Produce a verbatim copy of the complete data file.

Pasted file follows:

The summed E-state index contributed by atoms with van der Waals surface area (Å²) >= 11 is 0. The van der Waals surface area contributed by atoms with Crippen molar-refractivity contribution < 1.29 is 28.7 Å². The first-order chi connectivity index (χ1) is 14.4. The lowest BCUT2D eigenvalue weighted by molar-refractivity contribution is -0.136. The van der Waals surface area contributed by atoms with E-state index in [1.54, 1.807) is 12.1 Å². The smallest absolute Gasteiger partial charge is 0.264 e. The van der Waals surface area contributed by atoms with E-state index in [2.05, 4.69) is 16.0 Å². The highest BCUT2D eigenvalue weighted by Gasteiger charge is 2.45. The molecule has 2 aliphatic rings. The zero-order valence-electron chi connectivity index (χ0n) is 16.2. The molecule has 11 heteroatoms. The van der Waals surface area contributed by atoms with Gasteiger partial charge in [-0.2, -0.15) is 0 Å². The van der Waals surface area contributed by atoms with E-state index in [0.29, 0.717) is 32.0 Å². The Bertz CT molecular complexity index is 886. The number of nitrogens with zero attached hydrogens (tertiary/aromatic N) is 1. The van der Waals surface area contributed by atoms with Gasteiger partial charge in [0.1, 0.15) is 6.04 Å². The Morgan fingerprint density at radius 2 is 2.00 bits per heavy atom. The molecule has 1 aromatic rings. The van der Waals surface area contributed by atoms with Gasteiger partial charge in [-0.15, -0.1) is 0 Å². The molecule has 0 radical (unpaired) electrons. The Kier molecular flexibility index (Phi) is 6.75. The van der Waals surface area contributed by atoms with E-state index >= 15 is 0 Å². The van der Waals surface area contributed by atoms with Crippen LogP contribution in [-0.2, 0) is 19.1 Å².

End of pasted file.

The summed E-state index contributed by atoms with van der Waals surface area (Å²) >= 11 is 0. The van der Waals surface area contributed by atoms with Crippen molar-refractivity contribution < 1.29 is 28.7 Å². The first-order chi connectivity index (χ1) is 14.4. The lowest BCUT2D eigenvalue weighted by molar-refractivity contribution is -0.136. The van der Waals surface area contributed by atoms with E-state index in [1.54, 1.807) is 12.1 Å². The smallest absolute Gasteiger partial charge is 0.264 e. The van der Waals surface area contributed by atoms with E-state index in [2.05, 4.69) is 16.0 Å². The highest BCUT2D eigenvalue weighted by Gasteiger charge is 2.45. The molecule has 2 aliphatic rings. The zero-order valence-electron chi connectivity index (χ0n) is 16.2. The molecule has 11 heteroatoms. The van der Waals surface area contributed by atoms with Gasteiger partial charge in [-0.2, -0.15) is 0 Å². The van der Waals surface area contributed by atoms with E-state index in [0.29, 0.717) is 32.0 Å². The Bertz CT molecular complexity index is 886. The number of nitrogens with zero attached hydrogens (tertiary/aromatic N) is 1. The van der Waals surface area contributed by atoms with Gasteiger partial charge in [0.1, 0.15) is 6.04 Å². The Morgan fingerprint density at radius 2 is 2.00 bits per heavy atom. The molecule has 1 aromatic rings. The van der Waals surface area contributed by atoms with Gasteiger partial charge in [-0.15, -0.1) is 0 Å². The molecule has 0 radical (unpaired) electrons. The Kier molecular flexibility index (Phi) is 6.75. The van der Waals surface area contributed by atoms with E-state index >= 15 is 0 Å². The van der Waals surface area contributed by atoms with Crippen LogP contribution in [-0.2, 0) is 19.1 Å².